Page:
Sewer Overflows Still Pose Health and
Kansas City infoZine
Published August 27, 2004
In a comprehensive report to Congress, EPA finds that
further control of sewer overflows is vital to reducing
risks to public health and protecting the environment
from water pollution.
Washington, D.C. - EPA concludes that adequate funding,
integrated local and regional watershed protection programs,
improved water quality monitoring and reporting, and stronger
partnerships among all levels of government, industry,
and citizens will be needed to make further progress.
Report to Congress: Impacts and Control of CSOs and SSOs
focuses on two types of discharges from municipal wastewater
systems - combined sewer overflows (CSOs) and sanitary
sewer overflows (SSOs) - and summarizes what is known
about the characteristics of CSOs and SSOs, the human
health and environmental impacts of CSOs and SSOs, and
the resources spent and technologies used by municipalities
to reduce the impacts of CSOs and SSOs.
Since passage of the Clean Water Act in 1972, EPA, states
and local water pollution control agencies have undertaken
numerous actions and initiatives to reduce CSOs and SSOs.
A combination of regulations, standards, federal funding,
technical guidance and policies are currently in place.
In April 1994, EPA issued the CSO Control Policy - a national
strategy to achieve cost-effective CSO controls that meet
health and environmental objectives and requirements.
Under the Clean Water Act, SSOs that reach waters of the
United States are prohibited unless authorized by federal
or state permitting authorities. SSOs, including those
that do not reach waters of the United States, may indicate
improper operation and maintenance of the sewer system,
and may also violate federal or state permits.
Sewer overflows are environmental enforcement priorities
for EPA. Since 1998, EPA has concluded 15 CSO enforcement
cases and 25 SSO enforcement cases, including more than
$14 million in civil penalties and $11 billion in injunctive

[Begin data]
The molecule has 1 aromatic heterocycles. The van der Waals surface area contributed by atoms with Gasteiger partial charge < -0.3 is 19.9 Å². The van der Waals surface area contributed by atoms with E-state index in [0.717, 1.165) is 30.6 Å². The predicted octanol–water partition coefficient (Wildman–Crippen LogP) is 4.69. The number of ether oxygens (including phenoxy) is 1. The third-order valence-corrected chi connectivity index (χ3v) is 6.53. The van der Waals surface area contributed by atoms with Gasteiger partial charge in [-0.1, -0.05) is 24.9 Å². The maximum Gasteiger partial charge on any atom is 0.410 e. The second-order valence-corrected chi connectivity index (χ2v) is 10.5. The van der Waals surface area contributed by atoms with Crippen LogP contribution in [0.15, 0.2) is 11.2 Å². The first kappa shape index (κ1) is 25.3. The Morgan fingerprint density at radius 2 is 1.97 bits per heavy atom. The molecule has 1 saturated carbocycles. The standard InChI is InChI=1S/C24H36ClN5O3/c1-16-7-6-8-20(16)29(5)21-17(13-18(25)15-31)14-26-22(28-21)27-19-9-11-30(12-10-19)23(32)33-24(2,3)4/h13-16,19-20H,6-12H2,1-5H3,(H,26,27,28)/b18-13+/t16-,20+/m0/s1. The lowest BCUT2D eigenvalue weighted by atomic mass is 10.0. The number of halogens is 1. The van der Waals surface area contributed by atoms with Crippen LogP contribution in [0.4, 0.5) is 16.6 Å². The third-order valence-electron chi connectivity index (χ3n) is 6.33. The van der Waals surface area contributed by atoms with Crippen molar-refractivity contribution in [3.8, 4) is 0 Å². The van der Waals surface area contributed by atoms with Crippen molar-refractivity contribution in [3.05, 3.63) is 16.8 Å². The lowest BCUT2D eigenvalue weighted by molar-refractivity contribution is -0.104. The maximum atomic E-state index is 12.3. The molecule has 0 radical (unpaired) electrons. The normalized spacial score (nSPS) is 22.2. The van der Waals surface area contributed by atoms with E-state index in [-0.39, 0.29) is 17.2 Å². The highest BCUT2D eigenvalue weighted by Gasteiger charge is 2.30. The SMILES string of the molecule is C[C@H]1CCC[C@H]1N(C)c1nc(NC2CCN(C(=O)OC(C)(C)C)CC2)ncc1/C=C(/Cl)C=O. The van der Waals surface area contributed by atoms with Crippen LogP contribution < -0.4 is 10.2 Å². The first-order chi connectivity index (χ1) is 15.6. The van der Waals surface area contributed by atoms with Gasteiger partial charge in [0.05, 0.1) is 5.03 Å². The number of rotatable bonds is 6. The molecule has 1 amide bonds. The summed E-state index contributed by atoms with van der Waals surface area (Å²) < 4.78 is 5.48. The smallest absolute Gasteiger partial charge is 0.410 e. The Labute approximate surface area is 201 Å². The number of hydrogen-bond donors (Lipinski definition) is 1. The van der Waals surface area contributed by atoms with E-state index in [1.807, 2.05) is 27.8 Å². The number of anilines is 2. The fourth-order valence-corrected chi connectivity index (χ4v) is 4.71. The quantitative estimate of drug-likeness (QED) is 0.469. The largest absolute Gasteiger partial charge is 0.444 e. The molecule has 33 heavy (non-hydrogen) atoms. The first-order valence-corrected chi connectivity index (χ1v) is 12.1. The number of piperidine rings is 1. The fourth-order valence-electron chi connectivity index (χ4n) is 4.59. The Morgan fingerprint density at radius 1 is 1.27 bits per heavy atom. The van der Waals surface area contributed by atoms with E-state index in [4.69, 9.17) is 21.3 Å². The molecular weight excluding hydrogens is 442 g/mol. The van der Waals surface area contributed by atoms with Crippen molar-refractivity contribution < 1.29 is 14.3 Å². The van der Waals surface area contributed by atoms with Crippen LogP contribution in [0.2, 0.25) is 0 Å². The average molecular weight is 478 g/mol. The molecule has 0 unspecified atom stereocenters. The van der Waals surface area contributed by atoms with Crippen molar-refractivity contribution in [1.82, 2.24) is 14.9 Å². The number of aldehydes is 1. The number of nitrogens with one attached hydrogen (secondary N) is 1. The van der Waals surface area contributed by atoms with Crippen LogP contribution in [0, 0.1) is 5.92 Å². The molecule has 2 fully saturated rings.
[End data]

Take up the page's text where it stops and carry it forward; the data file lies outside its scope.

relief to protect public health and the environment. CSO
and SSO enforcement against seven major municipalities
alone has resulted in the elimination of approximately
14 billion gallons of sewage overflows per year, more
than $10.8 million in fines and more than $75 million
in environmental improvement projects. Since 2002, EPA
has settled sewer overflow cases with Los Angeles, Calif.,
Baltimore, Md., Baton Rouge, La., and Hamilton County/Cincinnati,
CSOs occur at combined sewer systems that were built
in the late 19th and early 20th centuries in U.S. cities
located mainly in the Northeast and the Great Lakes region.
These systems were designed to discharge directly into
rivers, streams or coastal waters when the combined volume
of sewage and storm water exceeds the capacity of the
system. Sanitary sewer systems do not combine storm water
with wastewater. SSOs have a number of causes: blockages,
pipe breaks, defects that allow storm water or groundwater
to enter the system, inadequate operation and maintenance,
equipment or power failures, and vandalism.
CSOs and SSOs contribute to beach closures, shellfish
bed closures, contamination of drinking water supplies,
and other environmental and public health concerns because
they discharge untreated wastewater that contains microbial
pathogens, suspended solids, toxics, nutrients, trash,
and pollutants that deplete dissolved oxygen. For the
first time with this report, EPA used currently available
data and health effects modeling methods to estimate the
number of gastrointestinal illnesses linked to sewer overflows.
For beaches that are regularly monitored, EPA estimates
that about 3,500 to 5,500 gastrointestinal illnesses per
year are caused by CSOs and SSOs. This data is available
for only coastal and Great Lakes beaches. EPA cannot calculate
a national estimate of the human health impacts of CSOs
and SSOs because sufficient water quality and health effects
data is not currently available for all recreational swimming
areas in the United States.
In 31 states and the District of Columbia, 772 combined
sewer systems annually discharge an estimated 850 billion
gallons of untreated wastewater and storm water, according
to the report. There are about 19,000 municipal sanitary
sewer collection systems in the United States. These systems
serve 160 million people in the United States, roughly
58 percent of the nation's population. EPA estimates that
between 23,000 and 75,000 SSOs occur annually, discharging
a volume of three to 10 billion gallons. Municipal treatment
facilities annually collect and discharge more than 11
trillion gallons of treated wastewater. According to EPA's
2000 Clean Water Needs Survey, over the next 20 years,
approximately $50.6 billion will be needed to reduce CSO
volume by 85 percent, and $88.8 billion will be required
to control SSOs.
In addition to fulfilling a 2000 congressional request
for information on CSO and SSO health and environmental
impacts, resources spent, and overflow control technology,
the report provides extensive new information to guide
EPA, state and municipal efforts to further reduce sewer
overflows. More information and a copy of the report.